A son of Menoeceus, and king of Thebes. After the death of Laius, Creon gave the kingdom to Oedipus, who had delivered the country from the Sphinx; but after Oedipus had laid down the government, Creon resumed it. His tyrannical conduct towards the Argives, and especially towards Antigone, is well known from the Oedipus and Antigone of Sophocles.

Creon had a son, Haemon, and two daughters, Henioche and Pyrrha.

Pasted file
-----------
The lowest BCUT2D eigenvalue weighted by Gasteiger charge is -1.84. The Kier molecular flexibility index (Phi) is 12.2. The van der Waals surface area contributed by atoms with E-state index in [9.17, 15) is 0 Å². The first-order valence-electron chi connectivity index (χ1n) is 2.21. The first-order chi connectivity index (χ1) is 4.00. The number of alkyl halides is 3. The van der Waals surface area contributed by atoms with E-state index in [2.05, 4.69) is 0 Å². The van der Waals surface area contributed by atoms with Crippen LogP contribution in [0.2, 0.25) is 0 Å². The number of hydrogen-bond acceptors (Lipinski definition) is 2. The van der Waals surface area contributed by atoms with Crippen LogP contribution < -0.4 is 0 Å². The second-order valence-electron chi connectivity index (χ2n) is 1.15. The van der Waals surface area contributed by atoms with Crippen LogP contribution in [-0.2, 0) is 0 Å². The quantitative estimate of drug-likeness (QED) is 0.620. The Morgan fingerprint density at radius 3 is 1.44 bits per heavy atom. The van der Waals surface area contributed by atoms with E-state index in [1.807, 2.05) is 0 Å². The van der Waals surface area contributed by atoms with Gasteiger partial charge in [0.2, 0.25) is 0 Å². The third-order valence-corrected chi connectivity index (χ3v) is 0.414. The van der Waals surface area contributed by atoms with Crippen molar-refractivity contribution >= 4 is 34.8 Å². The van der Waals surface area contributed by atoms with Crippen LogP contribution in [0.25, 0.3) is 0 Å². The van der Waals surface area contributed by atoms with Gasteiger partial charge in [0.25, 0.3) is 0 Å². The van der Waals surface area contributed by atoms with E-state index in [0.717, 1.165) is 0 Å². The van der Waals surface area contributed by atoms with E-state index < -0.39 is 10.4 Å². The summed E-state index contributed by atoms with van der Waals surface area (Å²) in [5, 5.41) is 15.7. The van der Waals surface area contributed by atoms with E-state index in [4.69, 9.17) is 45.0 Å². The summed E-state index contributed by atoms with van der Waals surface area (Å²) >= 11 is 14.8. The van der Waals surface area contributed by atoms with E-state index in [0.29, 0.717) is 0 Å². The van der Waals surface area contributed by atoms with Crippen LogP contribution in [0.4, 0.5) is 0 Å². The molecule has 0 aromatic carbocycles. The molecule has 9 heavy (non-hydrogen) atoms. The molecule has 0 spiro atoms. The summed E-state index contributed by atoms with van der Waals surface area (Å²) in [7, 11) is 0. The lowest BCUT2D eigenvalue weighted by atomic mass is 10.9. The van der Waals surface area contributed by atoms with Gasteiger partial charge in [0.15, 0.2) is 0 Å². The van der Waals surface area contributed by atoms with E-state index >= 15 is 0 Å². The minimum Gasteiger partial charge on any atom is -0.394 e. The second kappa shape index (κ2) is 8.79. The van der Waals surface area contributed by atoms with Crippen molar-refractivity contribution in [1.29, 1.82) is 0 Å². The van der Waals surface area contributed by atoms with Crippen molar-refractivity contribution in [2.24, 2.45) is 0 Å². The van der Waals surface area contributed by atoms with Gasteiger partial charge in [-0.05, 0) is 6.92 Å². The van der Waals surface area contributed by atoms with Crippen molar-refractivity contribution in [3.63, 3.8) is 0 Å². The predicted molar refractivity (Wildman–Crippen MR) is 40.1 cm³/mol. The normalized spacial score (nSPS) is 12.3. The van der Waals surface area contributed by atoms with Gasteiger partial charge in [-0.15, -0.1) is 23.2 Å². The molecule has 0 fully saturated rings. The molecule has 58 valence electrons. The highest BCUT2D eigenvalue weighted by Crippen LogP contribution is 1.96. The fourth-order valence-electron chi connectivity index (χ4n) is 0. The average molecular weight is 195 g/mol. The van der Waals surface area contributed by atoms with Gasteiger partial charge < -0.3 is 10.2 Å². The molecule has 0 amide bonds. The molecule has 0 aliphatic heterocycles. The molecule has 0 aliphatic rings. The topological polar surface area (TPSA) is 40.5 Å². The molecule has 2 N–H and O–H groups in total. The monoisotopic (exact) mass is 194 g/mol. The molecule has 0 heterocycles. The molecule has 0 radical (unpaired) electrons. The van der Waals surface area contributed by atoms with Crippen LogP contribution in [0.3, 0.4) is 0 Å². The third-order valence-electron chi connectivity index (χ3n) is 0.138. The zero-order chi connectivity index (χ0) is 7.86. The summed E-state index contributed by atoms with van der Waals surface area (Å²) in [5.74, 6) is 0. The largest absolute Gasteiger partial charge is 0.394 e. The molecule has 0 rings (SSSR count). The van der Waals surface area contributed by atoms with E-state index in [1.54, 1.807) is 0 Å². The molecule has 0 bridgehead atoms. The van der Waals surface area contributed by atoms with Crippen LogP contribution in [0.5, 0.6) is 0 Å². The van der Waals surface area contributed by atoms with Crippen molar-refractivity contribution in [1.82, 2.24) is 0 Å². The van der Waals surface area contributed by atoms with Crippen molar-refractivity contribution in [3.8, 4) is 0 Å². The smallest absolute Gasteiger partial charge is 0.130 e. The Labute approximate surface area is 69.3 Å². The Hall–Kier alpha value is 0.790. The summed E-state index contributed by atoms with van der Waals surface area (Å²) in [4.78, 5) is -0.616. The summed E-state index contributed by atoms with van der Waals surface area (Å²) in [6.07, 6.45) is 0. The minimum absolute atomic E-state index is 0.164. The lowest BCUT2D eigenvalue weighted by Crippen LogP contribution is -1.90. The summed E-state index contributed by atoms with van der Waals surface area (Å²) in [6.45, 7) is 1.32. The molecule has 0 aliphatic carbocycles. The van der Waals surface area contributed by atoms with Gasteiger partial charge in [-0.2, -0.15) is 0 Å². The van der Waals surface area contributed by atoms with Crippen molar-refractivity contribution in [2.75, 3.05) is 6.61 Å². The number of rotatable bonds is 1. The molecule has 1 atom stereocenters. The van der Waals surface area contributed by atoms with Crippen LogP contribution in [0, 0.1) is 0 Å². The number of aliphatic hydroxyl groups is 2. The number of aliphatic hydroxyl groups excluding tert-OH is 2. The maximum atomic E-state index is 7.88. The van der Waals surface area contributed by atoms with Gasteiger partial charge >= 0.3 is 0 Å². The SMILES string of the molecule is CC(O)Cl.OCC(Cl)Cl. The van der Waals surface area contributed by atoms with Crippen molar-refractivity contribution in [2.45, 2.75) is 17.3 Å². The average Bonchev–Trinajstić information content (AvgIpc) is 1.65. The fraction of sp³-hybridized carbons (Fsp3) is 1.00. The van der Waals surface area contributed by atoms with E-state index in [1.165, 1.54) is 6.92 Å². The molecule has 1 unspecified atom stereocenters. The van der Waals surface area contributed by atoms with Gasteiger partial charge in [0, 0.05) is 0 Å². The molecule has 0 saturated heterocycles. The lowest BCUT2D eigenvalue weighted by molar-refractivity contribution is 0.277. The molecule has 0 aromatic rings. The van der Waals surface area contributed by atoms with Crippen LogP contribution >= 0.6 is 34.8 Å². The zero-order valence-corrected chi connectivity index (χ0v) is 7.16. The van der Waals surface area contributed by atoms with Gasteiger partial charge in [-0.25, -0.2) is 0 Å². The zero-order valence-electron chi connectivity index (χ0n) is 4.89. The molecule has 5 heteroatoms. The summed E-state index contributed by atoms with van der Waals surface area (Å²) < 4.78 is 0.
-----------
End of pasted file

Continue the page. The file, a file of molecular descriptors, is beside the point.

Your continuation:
• Pausanias. Description of Greece ix, 10.3.
  • Pseudo-Apollodorus. The Library iii, 5.8, 7.1.
  • Smith, William. (1870). Dictionary of Greek and Roman Biography and Mythology. London: Taylor, Walton, and Maberly.

This article incorporates text from Dictionary of Greek and Roman Biography and Mythology (1870) by William Smith, which is in the public domain.